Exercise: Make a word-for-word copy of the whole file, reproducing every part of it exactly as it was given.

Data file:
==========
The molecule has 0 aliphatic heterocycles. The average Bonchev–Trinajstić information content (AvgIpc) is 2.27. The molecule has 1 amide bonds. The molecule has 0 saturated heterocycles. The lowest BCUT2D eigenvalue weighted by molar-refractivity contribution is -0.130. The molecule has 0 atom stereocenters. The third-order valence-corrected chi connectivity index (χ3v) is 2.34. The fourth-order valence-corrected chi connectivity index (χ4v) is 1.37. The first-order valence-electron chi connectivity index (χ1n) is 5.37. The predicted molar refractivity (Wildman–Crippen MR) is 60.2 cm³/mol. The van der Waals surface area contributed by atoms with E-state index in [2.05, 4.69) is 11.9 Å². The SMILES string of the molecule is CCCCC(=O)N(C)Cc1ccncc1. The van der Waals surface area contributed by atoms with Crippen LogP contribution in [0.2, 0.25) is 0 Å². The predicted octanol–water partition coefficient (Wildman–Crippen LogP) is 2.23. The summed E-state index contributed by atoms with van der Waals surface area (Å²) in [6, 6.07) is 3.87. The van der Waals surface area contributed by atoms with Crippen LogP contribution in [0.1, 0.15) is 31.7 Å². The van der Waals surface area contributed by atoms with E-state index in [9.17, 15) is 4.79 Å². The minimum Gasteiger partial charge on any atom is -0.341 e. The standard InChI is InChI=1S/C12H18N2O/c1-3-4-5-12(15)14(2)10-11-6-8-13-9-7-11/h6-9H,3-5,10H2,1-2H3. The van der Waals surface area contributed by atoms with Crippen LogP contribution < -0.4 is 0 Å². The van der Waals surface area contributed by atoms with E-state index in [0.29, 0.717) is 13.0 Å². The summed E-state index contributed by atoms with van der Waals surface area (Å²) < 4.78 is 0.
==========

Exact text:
The molecule has 0 aliphatic heterocycles. The average Bonchev–Trinajstić information content (AvgIpc) is 2.27. The molecule has 1 amide bonds. The molecule has 0 saturated heterocycles. The lowest BCUT2D eigenvalue weighted by molar-refractivity contribution is -0.130. The molecule has 0 atom stereocenters. The third-order valence-corrected chi connectivity index (χ3v) is 2.34. The fourth-order valence-corrected chi connectivity index (χ4v) is 1.37. The first-order valence-electron chi connectivity index (χ1n) is 5.37. The predicted molar refractivity (Wildman–Crippen MR) is 60.2 cm³/mol. The van der Waals surface area contributed by atoms with E-state index in [2.05, 4.69) is 11.9 Å². The SMILES string of the molecule is CCCCC(=O)N(C)Cc1ccncc1. The van der Waals surface area contributed by atoms with Crippen LogP contribution in [0.2, 0.25) is 0 Å². The predicted octanol–water partition coefficient (Wildman–Crippen LogP) is 2.23. The summed E-state index contributed by atoms with van der Waals surface area (Å²) in [6, 6.07) is 3.87. The van der Waals surface area contributed by atoms with Crippen LogP contribution in [0.1, 0.15) is 31.7 Å². The van der Waals surface area contributed by atoms with E-state index in [9.17, 15) is 4.79 Å². The minimum Gasteiger partial charge on any atom is -0.341 e. The standard InChI is InChI=1S/C12H18N2O/c1-3-4-5-12(15)14(2)10-11-6-8-13-9-7-11/h6-9H,3-5,10H2,1-2H3. The van der Waals surface area contributed by atoms with Crippen LogP contribution < -0.4 is 0 Å². The van der Waals surface area contributed by atoms with E-state index in [0.29, 0.717) is 13.0 Å². The summed E-state index contributed by atoms with van der Waals surface area (Å²) < 4.78 is 0.